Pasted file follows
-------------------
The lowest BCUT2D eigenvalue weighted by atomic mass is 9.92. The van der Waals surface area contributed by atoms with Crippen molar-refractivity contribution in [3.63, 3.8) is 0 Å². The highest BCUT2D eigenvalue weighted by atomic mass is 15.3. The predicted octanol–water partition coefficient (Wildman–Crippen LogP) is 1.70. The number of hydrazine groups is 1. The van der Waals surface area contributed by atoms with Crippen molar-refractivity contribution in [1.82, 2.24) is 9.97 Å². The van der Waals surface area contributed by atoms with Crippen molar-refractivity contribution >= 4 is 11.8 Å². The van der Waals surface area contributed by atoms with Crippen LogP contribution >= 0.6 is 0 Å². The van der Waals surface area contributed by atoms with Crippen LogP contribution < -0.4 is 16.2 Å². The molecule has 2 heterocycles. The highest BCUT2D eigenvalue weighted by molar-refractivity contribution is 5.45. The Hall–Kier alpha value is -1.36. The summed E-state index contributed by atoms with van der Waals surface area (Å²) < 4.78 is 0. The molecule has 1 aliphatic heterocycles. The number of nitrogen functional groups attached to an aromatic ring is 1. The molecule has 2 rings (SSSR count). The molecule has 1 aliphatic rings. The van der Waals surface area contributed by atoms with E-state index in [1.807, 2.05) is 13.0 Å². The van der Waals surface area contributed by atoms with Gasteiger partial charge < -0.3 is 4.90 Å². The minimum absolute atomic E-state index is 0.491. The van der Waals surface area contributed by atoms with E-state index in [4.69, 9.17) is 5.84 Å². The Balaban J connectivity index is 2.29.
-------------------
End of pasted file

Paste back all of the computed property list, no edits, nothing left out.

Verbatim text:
The lowest BCUT2D eigenvalue weighted by atomic mass is 9.92. The van der Waals surface area contributed by atoms with Crippen molar-refractivity contribution in [3.63, 3.8) is 0 Å². The highest BCUT2D eigenvalue weighted by atomic mass is 15.3. The predicted octanol–water partition coefficient (Wildman–Crippen LogP) is 1.70. The number of hydrazine groups is 1. The van der Waals surface area contributed by atoms with Crippen molar-refractivity contribution in [1.82, 2.24) is 9.97 Å². The van der Waals surface area contributed by atoms with Crippen molar-refractivity contribution >= 4 is 11.8 Å². The van der Waals surface area contributed by atoms with Crippen LogP contribution >= 0.6 is 0 Å². The van der Waals surface area contributed by atoms with Crippen LogP contribution < -0.4 is 16.2 Å². The molecule has 2 heterocycles. The highest BCUT2D eigenvalue weighted by molar-refractivity contribution is 5.45. The Hall–Kier alpha value is -1.36. The summed E-state index contributed by atoms with van der Waals surface area (Å²) < 4.78 is 0. The molecule has 1 aliphatic heterocycles. The number of nitrogen functional groups attached to an aromatic ring is 1. The molecule has 2 rings (SSSR count). The molecule has 1 aliphatic rings. The van der Waals surface area contributed by atoms with E-state index in [1.807, 2.05) is 13.0 Å². The van der Waals surface area contributed by atoms with Gasteiger partial charge < -0.3 is 4.90 Å². The minimum absolute atomic E-state index is 0.491. The van der Waals surface area contributed by atoms with E-state index in [4.69, 9.17) is 5.84 Å². The Balaban J connectivity index is 2.29.